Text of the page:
The great achievement of this new book by Cole, however, goes beyond putting uncritical advocacy of private property in its place to the outlining of a new research agenda for comparative institutional analysis and choice. Cole wisely makes only modest claims for what he has accomplished in the book itself – a clear and realistic framing of the relationships between environmental protection and property systems (p.179). Any reader worth her salt will have figured out much earlier in the book, however, the central tasks that new work needs to tackle:
Eventually, we may learn enough about how the world works to predict, within a substantial margin for error, how well or poorly alternative property arrangements work to avert the tragedy of open access [to resources] in various circumstances. First, however, we must get beyond the simplistic notion that our environmental problems are all the result of either too much or too little private or public property. Second, we must closely attend to the strengths and weaknesses of alternative property arrangements, the costs of exclusion and coordination (given the ecological, institutional, technological, and cultural circumstances), and historical experience (p.153).
What exactly would new work along these lines involve? Again and importantly, it is not Cole’s purpose in this book to provide a thorough and considered answer to that question. The merest glimpse of an answer does surface, however, in chapter 7, where Cole assesses the shifting use of mixes of private and public property regimes for the protection of Stonehenge in Britain. This part of the book is a minor tour de force. And I think it’s fair to say the same thing about Cole’s critical evaluation in chapter 8 of the poverty of the Supreme Court’s jurisprudence in Fifth Amendment takings cases, that he treats as a prominent example of the legal and political problems that arise when property regimes collide.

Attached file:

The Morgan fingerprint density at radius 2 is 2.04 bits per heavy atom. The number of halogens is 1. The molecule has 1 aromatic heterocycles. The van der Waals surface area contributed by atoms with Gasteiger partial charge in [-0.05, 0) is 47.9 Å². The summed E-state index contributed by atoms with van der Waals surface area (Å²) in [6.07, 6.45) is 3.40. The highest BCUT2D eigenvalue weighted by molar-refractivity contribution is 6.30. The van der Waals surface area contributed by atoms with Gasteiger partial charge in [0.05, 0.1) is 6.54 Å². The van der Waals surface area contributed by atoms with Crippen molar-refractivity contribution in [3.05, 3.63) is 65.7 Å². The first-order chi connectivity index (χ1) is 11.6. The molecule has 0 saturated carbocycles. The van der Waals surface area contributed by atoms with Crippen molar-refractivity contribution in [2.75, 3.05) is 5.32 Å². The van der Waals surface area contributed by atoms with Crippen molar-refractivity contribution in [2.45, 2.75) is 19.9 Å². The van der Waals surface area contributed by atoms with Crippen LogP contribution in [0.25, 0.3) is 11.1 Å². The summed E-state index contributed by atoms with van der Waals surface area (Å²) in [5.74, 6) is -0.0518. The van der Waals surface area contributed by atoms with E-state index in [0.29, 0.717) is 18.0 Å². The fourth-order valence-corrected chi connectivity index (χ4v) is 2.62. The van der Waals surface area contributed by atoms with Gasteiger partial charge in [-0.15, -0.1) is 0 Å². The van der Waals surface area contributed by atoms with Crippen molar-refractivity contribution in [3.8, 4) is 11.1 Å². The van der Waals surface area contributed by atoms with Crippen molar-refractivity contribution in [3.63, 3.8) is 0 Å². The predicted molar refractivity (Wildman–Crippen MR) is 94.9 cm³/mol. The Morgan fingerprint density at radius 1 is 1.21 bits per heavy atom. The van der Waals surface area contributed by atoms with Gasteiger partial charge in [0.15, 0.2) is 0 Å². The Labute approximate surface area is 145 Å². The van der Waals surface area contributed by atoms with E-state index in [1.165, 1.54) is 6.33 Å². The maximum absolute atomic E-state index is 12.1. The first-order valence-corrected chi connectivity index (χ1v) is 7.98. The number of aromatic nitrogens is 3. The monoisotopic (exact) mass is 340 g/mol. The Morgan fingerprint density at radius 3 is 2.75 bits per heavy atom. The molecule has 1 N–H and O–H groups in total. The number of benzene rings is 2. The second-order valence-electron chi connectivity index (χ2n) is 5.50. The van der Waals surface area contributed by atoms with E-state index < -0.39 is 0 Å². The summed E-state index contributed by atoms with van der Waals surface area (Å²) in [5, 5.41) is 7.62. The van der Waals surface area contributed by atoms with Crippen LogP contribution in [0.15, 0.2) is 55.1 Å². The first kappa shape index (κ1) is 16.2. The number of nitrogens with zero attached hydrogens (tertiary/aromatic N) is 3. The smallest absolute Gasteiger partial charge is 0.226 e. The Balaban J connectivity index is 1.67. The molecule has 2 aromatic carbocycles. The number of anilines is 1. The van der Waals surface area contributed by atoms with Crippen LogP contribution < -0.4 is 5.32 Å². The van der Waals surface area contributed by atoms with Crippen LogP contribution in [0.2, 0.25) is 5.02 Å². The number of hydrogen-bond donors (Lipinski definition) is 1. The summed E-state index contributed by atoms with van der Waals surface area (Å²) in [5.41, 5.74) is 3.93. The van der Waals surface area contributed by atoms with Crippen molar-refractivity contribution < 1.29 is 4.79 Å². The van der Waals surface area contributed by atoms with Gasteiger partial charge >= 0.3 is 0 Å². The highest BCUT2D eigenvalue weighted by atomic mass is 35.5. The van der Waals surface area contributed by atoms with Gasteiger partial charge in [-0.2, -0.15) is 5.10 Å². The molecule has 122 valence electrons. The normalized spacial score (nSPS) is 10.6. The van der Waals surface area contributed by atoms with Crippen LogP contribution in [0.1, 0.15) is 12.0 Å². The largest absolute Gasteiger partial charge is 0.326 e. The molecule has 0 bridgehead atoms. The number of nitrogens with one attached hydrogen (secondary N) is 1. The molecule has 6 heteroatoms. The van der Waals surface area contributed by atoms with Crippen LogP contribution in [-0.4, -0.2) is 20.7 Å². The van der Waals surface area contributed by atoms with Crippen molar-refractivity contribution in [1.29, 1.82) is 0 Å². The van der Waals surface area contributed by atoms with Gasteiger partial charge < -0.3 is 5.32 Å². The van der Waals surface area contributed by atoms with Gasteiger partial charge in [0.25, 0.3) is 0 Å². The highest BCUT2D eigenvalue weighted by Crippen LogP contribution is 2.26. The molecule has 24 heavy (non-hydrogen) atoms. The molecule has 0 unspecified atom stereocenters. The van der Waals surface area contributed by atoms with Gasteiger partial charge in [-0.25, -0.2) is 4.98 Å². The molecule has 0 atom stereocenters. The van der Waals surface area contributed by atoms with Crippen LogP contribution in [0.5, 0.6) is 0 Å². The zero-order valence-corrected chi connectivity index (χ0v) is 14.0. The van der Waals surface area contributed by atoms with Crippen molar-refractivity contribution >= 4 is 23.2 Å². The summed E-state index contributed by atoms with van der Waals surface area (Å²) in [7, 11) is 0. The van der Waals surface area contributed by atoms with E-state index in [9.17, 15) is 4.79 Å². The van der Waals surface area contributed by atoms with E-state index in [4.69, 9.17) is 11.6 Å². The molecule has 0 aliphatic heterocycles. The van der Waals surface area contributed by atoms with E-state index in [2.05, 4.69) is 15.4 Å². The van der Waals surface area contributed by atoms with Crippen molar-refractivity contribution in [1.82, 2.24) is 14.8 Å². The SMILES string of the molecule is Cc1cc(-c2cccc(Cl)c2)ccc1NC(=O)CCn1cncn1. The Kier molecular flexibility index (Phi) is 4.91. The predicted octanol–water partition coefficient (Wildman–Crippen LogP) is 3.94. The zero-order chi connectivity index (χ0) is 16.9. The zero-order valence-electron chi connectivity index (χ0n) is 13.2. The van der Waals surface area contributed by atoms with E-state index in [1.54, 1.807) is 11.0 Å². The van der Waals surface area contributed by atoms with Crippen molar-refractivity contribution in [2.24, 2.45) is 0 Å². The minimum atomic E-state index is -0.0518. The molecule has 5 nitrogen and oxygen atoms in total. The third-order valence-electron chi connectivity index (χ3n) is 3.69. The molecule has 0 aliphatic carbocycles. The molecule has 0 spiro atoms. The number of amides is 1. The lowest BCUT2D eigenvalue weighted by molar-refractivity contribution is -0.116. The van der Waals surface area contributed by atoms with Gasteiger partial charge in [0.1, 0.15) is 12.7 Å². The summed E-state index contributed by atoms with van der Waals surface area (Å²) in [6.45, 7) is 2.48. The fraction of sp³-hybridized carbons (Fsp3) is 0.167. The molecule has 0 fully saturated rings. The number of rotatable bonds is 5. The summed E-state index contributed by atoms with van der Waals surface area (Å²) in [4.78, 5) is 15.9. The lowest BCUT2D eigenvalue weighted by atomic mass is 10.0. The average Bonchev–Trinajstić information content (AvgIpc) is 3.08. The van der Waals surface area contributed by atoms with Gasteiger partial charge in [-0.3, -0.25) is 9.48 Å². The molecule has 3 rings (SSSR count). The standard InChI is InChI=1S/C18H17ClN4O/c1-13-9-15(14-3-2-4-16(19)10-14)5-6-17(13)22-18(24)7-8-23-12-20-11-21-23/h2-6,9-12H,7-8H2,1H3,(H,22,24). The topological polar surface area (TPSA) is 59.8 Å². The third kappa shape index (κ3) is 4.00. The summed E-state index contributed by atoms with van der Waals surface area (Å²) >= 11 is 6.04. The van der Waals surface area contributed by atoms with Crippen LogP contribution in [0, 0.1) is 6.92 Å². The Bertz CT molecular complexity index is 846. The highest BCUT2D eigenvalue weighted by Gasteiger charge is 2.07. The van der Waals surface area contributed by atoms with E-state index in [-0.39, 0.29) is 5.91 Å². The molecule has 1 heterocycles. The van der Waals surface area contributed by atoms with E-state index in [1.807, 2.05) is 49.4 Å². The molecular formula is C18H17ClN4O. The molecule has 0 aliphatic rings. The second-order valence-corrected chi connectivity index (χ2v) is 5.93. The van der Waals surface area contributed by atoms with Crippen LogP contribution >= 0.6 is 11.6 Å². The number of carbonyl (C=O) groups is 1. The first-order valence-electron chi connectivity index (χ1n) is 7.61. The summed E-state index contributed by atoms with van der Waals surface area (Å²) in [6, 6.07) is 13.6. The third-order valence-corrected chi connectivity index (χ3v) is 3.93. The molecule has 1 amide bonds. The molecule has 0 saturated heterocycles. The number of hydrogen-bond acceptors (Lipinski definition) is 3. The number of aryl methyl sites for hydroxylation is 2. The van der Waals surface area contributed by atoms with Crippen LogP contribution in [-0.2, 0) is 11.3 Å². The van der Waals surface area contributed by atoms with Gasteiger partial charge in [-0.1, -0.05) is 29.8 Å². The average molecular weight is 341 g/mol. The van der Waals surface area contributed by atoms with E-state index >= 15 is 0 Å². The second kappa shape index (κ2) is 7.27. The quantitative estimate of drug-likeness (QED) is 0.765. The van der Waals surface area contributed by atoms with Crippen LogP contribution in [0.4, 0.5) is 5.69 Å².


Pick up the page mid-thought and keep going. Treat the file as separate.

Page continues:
This is a summary of what Cole has to say on this topic, a topic that always figures prominently in treatments of environmental law but is rarely handled with the confidence and insight Cole is able to muster:
So long as society relies on multiple property systems and admixtures of property systems for environmental protection – likely a very, very long time – those systems will occasionally collide, raising issues about primacy – which system prevails over another – and who bears the costs arising from property regime conflicts. To date, the US Supreme Court has focused on the second issue, while completely ignoring the first. But ignoring the fact that takings cases often involve conflicts between property regimes will not make those conflicts go away. When deciding whether some public land-use regulation constitutes a taking of private property, the Court should at least consider the public property rights at stake (pp.176-177).
Given the overall structure of the book, some parts are going to be of special interest to the various audiences Cole will reach with this work. This brief essay is not the place to try to explore what all of those special interests might be. Let me rather lay out the general framework Cole adopts and then add just a few additional comments about parts of the book I found especially valuable, above and beyond the treatment of takings jurisprudence in chapter 8.
Cole begins with the challenging task of sorting through – cutting through would be a more apt phrase – the conceptual underbrush that has grown up around the simple observation Aristotle made in the fourth century before the Christian era. Whatever “is common to the greatest number,” Aristotle postulated, “has the least care bestowed on it” (quoted on p.2). But what exactly is the connection between the nature of the property rights people have, or lack, in resources, such as the air, running water, seas, and seashores that were decreed in Roman times to be “common to mankind” by the Institutes of Justinian, and the degradation of these environmental goods?
Cole answers this question by laying out in chapter 1 a conceptual framework for distinguishing among various types of property systems. In theory, at least, one is a nonproperty system of open access to resources. It has been and remains a great source of confusion in the literature on property regimes that Garrett Hardin referred in his classic 1968 essay (Hardin 1968) to the dysfunctions of open access as “the tragedy of the commons.” What he really meant was the tragedy of open access, the degradation that ensues because of the inability of any user of a resource or group of users to enforce their management decisions against any other users, thus obstructing conservation of the resource.